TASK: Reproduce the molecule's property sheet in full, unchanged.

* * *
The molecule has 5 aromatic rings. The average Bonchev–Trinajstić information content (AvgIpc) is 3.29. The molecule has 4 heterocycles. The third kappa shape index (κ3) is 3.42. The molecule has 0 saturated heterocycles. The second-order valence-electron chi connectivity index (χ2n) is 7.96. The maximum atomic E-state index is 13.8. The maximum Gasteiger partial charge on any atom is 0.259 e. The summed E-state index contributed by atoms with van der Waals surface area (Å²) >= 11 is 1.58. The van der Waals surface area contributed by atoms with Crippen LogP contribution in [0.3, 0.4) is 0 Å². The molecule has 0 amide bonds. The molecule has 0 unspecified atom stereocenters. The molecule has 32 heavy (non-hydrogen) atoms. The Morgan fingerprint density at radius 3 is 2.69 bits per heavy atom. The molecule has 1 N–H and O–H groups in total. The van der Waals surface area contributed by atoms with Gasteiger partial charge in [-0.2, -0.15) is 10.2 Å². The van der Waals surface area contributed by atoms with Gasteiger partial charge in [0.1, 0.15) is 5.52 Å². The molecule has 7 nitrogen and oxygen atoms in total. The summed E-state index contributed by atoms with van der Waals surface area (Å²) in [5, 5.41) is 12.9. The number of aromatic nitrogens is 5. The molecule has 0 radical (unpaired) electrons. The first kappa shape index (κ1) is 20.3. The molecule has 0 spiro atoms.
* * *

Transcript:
The molecule has 5 aromatic rings. The average Bonchev–Trinajstić information content (AvgIpc) is 3.29. The molecule has 4 heterocycles. The third kappa shape index (κ3) is 3.42. The molecule has 0 saturated heterocycles. The second-order valence-electron chi connectivity index (χ2n) is 7.96. The maximum atomic E-state index is 13.8. The maximum Gasteiger partial charge on any atom is 0.259 e. The summed E-state index contributed by atoms with van der Waals surface area (Å²) >= 11 is 1.58. The van der Waals surface area contributed by atoms with Crippen LogP contribution in [0.3, 0.4) is 0 Å². The molecule has 0 amide bonds. The molecule has 0 unspecified atom stereocenters. The molecule has 32 heavy (non-hydrogen) atoms. The Morgan fingerprint density at radius 3 is 2.69 bits per heavy atom. The molecule has 1 N–H and O–H groups in total. The van der Waals surface area contributed by atoms with Gasteiger partial charge in [-0.2, -0.15) is 10.2 Å². The van der Waals surface area contributed by atoms with Gasteiger partial charge in [0.1, 0.15) is 5.52 Å². The molecule has 7 nitrogen and oxygen atoms in total. The summed E-state index contributed by atoms with van der Waals surface area (Å²) in [5, 5.41) is 12.9. The number of aromatic nitrogens is 5. The molecule has 0 radical (unpaired) electrons. The first kappa shape index (κ1) is 20.3. The molecule has 0 spiro atoms.